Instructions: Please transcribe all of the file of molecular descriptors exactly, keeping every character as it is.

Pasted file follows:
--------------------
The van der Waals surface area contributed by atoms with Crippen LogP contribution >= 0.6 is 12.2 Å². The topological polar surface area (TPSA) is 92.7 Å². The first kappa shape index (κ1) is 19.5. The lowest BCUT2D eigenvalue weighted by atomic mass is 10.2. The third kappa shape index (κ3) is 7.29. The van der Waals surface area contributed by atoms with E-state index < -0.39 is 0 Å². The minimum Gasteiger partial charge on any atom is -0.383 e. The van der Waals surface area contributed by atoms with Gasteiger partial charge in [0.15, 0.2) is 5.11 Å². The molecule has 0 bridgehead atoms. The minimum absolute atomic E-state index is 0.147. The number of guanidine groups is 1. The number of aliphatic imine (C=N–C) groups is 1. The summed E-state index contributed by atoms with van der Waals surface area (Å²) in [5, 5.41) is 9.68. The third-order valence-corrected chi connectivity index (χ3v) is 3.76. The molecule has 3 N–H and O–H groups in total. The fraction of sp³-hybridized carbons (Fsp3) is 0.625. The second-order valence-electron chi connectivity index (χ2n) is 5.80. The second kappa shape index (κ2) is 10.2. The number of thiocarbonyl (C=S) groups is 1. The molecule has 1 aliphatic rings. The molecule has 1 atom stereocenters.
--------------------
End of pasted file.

The van der Waals surface area contributed by atoms with Crippen LogP contribution >= 0.6 is 12.2 Å². The topological polar surface area (TPSA) is 92.7 Å². The first kappa shape index (κ1) is 19.5. The lowest BCUT2D eigenvalue weighted by atomic mass is 10.2. The third kappa shape index (κ3) is 7.29. The van der Waals surface area contributed by atoms with E-state index < -0.39 is 0 Å². The minimum Gasteiger partial charge on any atom is -0.383 e. The van der Waals surface area contributed by atoms with Gasteiger partial charge in [0.15, 0.2) is 5.11 Å². The molecule has 0 bridgehead atoms. The minimum absolute atomic E-state index is 0.147. The number of guanidine groups is 1. The number of aliphatic imine (C=N–C) groups is 1. The summed E-state index contributed by atoms with van der Waals surface area (Å²) in [5, 5.41) is 9.68. The third-order valence-corrected chi connectivity index (χ3v) is 3.76. The molecule has 3 N–H and O–H groups in total. The fraction of sp³-hybridized carbons (Fsp3) is 0.625. The second-order valence-electron chi connectivity index (χ2n) is 5.80. The second kappa shape index (κ2) is 10.2. The number of thiocarbonyl (C=S) groups is 1. The molecule has 1 aliphatic rings. The molecule has 1 atom stereocenters.